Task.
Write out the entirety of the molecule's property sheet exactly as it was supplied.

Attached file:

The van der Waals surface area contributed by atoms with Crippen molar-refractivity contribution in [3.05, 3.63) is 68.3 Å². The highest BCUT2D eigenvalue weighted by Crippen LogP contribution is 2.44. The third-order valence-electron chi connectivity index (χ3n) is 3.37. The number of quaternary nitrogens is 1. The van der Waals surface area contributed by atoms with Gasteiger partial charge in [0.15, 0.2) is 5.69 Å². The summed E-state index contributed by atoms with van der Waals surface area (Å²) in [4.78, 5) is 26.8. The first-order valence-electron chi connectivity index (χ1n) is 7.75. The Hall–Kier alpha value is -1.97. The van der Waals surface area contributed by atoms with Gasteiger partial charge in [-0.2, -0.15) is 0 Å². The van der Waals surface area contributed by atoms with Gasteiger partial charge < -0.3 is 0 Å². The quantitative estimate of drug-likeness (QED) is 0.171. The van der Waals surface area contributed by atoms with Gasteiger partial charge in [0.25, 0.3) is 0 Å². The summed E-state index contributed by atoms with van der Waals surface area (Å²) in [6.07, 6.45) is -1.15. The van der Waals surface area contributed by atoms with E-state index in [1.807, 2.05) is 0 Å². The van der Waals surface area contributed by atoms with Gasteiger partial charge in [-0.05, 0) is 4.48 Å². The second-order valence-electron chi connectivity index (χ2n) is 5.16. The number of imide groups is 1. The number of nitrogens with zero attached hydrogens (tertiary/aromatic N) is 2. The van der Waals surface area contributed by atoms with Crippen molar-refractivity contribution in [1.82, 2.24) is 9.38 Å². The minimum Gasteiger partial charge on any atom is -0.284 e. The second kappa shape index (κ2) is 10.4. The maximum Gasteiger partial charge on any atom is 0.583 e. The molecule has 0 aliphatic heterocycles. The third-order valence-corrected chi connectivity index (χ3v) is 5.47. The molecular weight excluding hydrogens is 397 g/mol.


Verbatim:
The van der Waals surface area contributed by atoms with Crippen molar-refractivity contribution in [3.05, 3.63) is 68.3 Å². The highest BCUT2D eigenvalue weighted by Crippen LogP contribution is 2.44. The third-order valence-electron chi connectivity index (χ3n) is 3.37. The number of quaternary nitrogens is 1. The van der Waals surface area contributed by atoms with Gasteiger partial charge in [0.15, 0.2) is 5.69 Å². The summed E-state index contributed by atoms with van der Waals surface area (Å²) in [4.78, 5) is 26.8. The first-order valence-electron chi connectivity index (χ1n) is 7.75. The Hall–Kier alpha value is -1.97. The van der Waals surface area contributed by atoms with Gasteiger partial charge in [-0.2, -0.15) is 0 Å². The van der Waals surface area contributed by atoms with Gasteiger partial charge < -0.3 is 0 Å². The quantitative estimate of drug-likeness (QED) is 0.171. The van der Waals surface area contributed by atoms with Gasteiger partial charge in [0.25, 0.3) is 0 Å². The summed E-state index contributed by atoms with van der Waals surface area (Å²) in [6.07, 6.45) is -1.15. The van der Waals surface area contributed by atoms with E-state index in [1.807, 2.05) is 0 Å². The van der Waals surface area contributed by atoms with Gasteiger partial charge in [-0.05, 0) is 4.48 Å². The second-order valence-electron chi connectivity index (χ2n) is 5.16. The number of imide groups is 1. The number of nitrogens with zero attached hydrogens (tertiary/aromatic N) is 2. The van der Waals surface area contributed by atoms with Crippen molar-refractivity contribution in [1.82, 2.24) is 9.38 Å². The minimum Gasteiger partial charge on any atom is -0.284 e. The second kappa shape index (κ2) is 10.4. The maximum Gasteiger partial charge on any atom is 0.583 e. The molecule has 0 aliphatic heterocycles. The third-order valence-corrected chi connectivity index (χ3v) is 5.47. The molecular weight excluding hydrogens is 397 g/mol.